Damodar Mauzo: I am fond of the smell of printed books

Soon after winning the Jnanpith Award for 2021, renowned Konkani author Damodar Mauzo speaks to Charmiane Alexander about the importance of the award for Konkani language, his writerly life and need for literary translations

23 Feb 2022 | By PrintWeek Team

Damodar Mauzo: The Jnanpith is important, as it proves the stature of literature

PrintWeek (PW): Congratulations on the Jnanpith Award. What was your first reaction after winning the award?
Damodar Mauzo (DM):
I was not expecting the award, so it came as a surprise to me. The first reaction was, of course, of happiness. I was told that I was the unanimous choice of the jury and I immediately thought of so many people who are so renowned and have my respect because of their literature. I felt that a minimum of 100 writers of India are worthy of this award. It came my way because the jury considered me to be the best among these equals. So, my first reaction was, I was delighted.

My wife was almost in tears of joy when she got to know. Even after I had received the call from the chairperson of the jury, I wasn’t sure yet, so I waited for it to be aired for confirmation. Unfortunately, as I put on the TV, the news I came across was very saddening. The kin of those killed in the Nagaland shooting incident as a result of the mistaken identity, were howling over the dead bodies. My spirits were dampened by that view. What a paradox! On the one hand, I was exuberant and the other, I heard the cries of these ill-fated victims. Later, I did steady myself. In the next few days, I felt overwhelmed by the response I received from within and out of Goa, after winning the award.

PW: You are the second Konkani writer to win the Jnanpith, after Ravindra Kelekar, who won the award in 2006. How important is the award for Konkani language and literature?
: I believe the Jnanpith Award is important for all languages, because it proves the stature of the language and literature. Jnanpith has an aura of its own, it has a huge fallout over the country. The Konkani-speaking community is numerically leaner than many. For historical reasons, and also for geographical ones, Konkani was a late entrant in the mainstream languages. The Jnanpith to Konkani will serve the people as a morale booster and will further encourage writers to strive to give their best. I hope it will help our younger generation, especially from the diasporic communities, to take to writing and reading.

PW: A lot of younger generation is not reading, what kind of quality of writing would you expect in future?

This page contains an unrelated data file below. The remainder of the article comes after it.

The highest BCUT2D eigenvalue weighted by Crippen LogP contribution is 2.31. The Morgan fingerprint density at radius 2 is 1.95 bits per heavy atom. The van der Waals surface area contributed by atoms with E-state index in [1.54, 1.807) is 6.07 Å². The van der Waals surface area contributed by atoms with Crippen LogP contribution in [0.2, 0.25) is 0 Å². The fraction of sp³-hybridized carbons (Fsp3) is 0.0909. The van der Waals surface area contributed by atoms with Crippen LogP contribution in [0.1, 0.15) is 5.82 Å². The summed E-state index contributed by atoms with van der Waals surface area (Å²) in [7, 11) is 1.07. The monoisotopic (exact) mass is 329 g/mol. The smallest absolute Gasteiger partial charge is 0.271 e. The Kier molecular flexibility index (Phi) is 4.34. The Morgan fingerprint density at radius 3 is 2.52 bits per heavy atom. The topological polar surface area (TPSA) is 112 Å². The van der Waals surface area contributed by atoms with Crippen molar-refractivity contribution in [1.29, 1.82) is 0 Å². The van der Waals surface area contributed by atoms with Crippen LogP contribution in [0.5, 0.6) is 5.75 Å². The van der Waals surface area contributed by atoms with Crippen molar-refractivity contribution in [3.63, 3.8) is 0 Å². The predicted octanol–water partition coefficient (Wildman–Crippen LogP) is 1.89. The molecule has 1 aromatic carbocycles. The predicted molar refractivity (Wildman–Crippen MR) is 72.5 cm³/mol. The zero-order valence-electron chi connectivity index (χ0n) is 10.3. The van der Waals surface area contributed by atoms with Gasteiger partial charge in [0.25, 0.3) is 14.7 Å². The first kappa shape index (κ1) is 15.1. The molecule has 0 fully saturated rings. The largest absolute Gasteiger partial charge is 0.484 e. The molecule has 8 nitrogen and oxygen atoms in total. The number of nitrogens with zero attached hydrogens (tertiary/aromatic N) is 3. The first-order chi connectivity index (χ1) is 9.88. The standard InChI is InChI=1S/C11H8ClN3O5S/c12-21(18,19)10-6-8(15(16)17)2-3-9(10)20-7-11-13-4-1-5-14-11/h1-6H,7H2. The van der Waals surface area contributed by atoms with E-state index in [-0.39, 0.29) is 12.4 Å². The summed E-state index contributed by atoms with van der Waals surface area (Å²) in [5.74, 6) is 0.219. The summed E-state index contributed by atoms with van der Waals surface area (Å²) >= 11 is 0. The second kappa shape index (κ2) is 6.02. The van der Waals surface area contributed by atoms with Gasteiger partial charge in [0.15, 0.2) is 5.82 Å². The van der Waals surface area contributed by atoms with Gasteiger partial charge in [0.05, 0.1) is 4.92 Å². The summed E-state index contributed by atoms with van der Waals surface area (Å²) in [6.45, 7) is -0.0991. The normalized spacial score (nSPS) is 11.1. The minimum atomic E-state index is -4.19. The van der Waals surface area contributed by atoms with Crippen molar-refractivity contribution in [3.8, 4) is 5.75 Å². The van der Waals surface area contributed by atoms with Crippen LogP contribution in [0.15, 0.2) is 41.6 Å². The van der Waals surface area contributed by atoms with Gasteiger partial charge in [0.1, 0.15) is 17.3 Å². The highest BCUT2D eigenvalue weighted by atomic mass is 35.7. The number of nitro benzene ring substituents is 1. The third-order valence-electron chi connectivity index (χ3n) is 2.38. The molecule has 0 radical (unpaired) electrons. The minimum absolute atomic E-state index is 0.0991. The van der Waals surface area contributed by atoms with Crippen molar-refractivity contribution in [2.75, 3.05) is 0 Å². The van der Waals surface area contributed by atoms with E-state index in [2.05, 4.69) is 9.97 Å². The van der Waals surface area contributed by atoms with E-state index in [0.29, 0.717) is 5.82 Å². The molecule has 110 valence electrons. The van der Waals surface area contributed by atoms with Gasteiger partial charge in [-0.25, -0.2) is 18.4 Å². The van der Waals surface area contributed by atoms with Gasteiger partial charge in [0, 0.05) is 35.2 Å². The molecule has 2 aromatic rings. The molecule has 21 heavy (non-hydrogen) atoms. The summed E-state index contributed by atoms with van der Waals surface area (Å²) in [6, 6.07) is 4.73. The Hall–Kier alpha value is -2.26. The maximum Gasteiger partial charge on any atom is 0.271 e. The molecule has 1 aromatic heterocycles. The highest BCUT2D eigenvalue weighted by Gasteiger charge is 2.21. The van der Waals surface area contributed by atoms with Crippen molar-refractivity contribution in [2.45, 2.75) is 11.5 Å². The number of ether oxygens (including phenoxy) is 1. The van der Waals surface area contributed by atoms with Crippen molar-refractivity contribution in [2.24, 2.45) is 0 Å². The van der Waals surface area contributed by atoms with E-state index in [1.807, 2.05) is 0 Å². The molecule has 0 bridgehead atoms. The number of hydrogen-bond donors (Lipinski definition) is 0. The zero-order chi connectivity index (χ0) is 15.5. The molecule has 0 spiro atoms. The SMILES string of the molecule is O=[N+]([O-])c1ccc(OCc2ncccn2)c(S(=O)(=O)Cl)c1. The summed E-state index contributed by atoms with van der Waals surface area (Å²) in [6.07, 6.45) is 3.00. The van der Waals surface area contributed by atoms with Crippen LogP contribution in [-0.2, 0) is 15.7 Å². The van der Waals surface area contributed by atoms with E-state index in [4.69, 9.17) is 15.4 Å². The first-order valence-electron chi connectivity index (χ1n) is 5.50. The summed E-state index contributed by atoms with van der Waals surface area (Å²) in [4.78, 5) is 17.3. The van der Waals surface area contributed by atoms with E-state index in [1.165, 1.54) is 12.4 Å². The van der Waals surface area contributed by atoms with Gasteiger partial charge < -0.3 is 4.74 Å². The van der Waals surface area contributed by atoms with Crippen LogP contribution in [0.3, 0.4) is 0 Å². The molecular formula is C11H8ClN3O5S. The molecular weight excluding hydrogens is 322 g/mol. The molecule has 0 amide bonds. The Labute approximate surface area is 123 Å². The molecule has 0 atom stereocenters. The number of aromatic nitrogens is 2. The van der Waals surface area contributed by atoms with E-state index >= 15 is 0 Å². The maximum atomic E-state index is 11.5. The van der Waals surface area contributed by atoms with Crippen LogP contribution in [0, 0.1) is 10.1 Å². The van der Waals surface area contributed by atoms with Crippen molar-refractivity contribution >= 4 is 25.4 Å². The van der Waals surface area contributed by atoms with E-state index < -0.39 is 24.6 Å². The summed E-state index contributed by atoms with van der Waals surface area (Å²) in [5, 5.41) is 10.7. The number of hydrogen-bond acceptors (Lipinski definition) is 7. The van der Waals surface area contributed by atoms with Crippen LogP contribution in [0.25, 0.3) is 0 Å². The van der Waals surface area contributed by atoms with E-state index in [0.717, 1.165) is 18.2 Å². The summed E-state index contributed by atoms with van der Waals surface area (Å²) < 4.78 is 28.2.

Writing is secondary. It is a by-product of one’s reading as it provides the raw material. I don’t think that the younger generation is running away from reading, they might not be reading printed books, but they read on their mobiles, laptops and on other devices. I would say they are abreast of modern technology and as such, I wouldn’t be surprised if they have different kinds of literature to offer.

Yes, my generation, I in particular, am fond of the smell of the printed books. What you say is a passing phase, the medium might switch, but there is no running away from literature. Our generation’s reading was limited to their own languages, but today the situation is different. Readers have easy access to any literature in the world.

PW: How important is translation when it comes to writing?
In order to cross linguistic borders, literature needs to get translated. You get a larger readership, and this benefits not only writers, but also the languages. A writer’s thought-provoking ideas have a wide outreach through translations. One may accept or reject it, but new ideas or original thoughts will provoke readers to think differently. There are many writers who make me ponder over, and every time I read their works, I find something new in it. Unfortunately, back in the days, due to the lack of facilities, the important works could not get translated. Even Ravindra Kelkar’s work was not translated for a very long time. I believe he deserved the Jnanpith Award way before. But since his work was not translated earlier, people could not recognise the quality of his essays. By the way, I must mention here, Ravindra Kelekar is so far the only essayist to bag the Jnanpith Award.

Translations can create miracles. Some fifteen years back, I received a call from Prof UR Ananthamurthy just to tell me how much he liked my novel. I was flabbergasted. He had read it in translation. This is the magic of translation. I have myself experienced how people come forward to ask me if they could translate my work. I could see how much they liked reading the work. Some have even translated it first and then asked me for my permission. I am always happy when someone wants to translate because it means they have liked my work.

PW: Which, according to you, is your best work? And why?
It is difficult to rate your own works. But there are some stories which have better outreach. These Are My Children, Chastity Belt, Teresa’s Man, Mingel’s Kin, Writer’s Tale are some of the stories that stand out. My novel Karmelin is close to my heart because it gave me my first break. But I would rather refrain from rating one above the other. All are dear to me because I write stories only when I am inspired to. The labour pain is the same. 

I have a habit of writing stories in one go. For that, it is important that I should have time at my disposal. If someone gives me a deadline and tells me to write a story of 1,500 words, I might not be able to deliver. Sometimes, I don’t write a single story for a whole year and then there are times when I can file three stories in a week. It all depends on my inspiration. When I am inspired, nobody can stop me. And, if you stop, then that’s about it. I have quite a few aborted or incomplete ones.

Damodar Mauzo: People are proud of their regional languages, We should make efforts to keep them vibrant

PW: Tell us a bit about your writerly life. When did you start writing?